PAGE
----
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Entered By: Mark
Entry Date: 2007-11-11 19:17:51
Subject: Slush Machines Going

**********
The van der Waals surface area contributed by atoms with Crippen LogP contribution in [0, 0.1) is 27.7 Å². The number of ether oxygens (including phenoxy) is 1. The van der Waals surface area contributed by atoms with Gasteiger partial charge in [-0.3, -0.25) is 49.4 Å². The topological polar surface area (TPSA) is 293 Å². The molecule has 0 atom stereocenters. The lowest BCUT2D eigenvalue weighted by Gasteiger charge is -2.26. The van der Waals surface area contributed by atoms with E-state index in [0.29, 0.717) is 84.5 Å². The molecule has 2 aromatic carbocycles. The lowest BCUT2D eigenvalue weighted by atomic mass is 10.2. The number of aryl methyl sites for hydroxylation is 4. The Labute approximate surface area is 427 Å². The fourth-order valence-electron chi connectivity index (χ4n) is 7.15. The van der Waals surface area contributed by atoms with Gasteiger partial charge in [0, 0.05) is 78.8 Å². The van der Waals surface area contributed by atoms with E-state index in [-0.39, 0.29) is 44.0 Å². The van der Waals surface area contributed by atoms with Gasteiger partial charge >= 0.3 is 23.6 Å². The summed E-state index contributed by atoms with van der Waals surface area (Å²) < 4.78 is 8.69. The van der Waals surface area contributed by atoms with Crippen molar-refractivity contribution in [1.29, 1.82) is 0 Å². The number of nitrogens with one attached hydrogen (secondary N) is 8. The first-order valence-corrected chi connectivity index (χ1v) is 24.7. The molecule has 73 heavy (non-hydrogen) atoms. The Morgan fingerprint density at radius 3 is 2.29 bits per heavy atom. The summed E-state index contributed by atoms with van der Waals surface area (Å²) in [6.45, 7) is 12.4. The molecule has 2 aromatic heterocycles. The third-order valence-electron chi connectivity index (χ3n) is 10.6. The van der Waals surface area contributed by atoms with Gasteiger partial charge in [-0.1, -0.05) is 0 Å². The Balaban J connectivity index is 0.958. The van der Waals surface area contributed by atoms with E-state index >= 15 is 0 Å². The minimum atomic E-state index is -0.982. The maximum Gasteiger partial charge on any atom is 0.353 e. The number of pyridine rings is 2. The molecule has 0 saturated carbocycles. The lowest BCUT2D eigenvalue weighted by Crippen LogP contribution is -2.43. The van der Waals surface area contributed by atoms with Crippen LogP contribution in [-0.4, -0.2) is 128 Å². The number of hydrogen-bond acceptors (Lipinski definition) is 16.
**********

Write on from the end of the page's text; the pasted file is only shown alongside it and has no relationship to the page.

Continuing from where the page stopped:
, going, soon gone. Five years ago I found myself in search of income after much of the software industry floated to India. I bought a vending machine business, started a candy machine business and took an unforeseen risk in a slush business. The slush business was "guaranteed" to gross $200 per month per machine. I bought 20 machines. The guaranty crumbled while the loan payments persisted. I eventually liquidated a retirement account and used the proceeds from the sale of our house to pay off the machines. Once the loans were retired, I did start making a small profit. When we left for Honduras, I left the slush business in the capable hands of my friend Rick. Rick diligently pursued the business, maintained the machines and was trustworthy with the money. Even so, the business did not grow. There are plenty of slush distributors in the Fort Worth Area. Now Rick needs to focus on his primary career. So, rather than try to recruit and train someone else, we decided it was a good time to sell what we have. We have thirteen slush machines in the USA and eight in Honduras. We began selling the US based machines on eBay and they are going for around $600-$650. I figure it's time to re-invest the funds on something we can spend our time on. We've tried the slush business in Honduras but sales are too slow to pursue. As it turns out, people will pay more for machines in Honduras than in the USA (actually capital assets like this are always higher here). We are getting some bites in Honduras at $790 (15000 Lempiras). Also, people are interested in buying slush mix, which we can produce for $2/bottle and resale at $5.50-$8. So, the money will be re-invested in the farm and in the hardware store. The hardware store was opened this week but we are still not fully stocked. We've ordered and paid for things such as electrical wire and popular sizes of PVC pipe. We are waiting on delivery for these things and more. We bought cement at a local store in town just have some. Turns out popular things like cement are sold at cost just to get people in the store to buy more profitable items. We will also save some of the proceeds from the sales of slush machines to invest in future endeavors. Right now we are praying about funds for catching the older boys up on education. There is a school curriculum that Ruach School uses in Comayagua available to us. However, each course costs $50/year/child. A complete curriculum utilizes at least six courses. In addition, we really need a teacher as Paula needs to teach our own children in five hours daily. After that it is too busy here to pursue school. I teach our children some subjects but I need to be gone several days a week for various reasons (errands, picking up visitors and friends at the airport, acquiring items for the farm...). Right now the van is in the shop for electrical problems. We also have a sliding door that falls off when you open it, faulty glow plugs and a broken battery terminal. The mechanic's best first guess was that the starter was bad. Whatever the case, the battery dies overnight and at this point is not charging enough for a re-start. Hopefully the van will be ready tomorrow but I don't expect so. Nevertheless we have two parent teacher meetings, an orthodontist appointment, enrichment classes and probably a container to unload. The mechanic said possibly the van will be ready tomorrow afternoon but could be Tuesday or later. Since this really isn't possible, it's great to know God is in control! :-)

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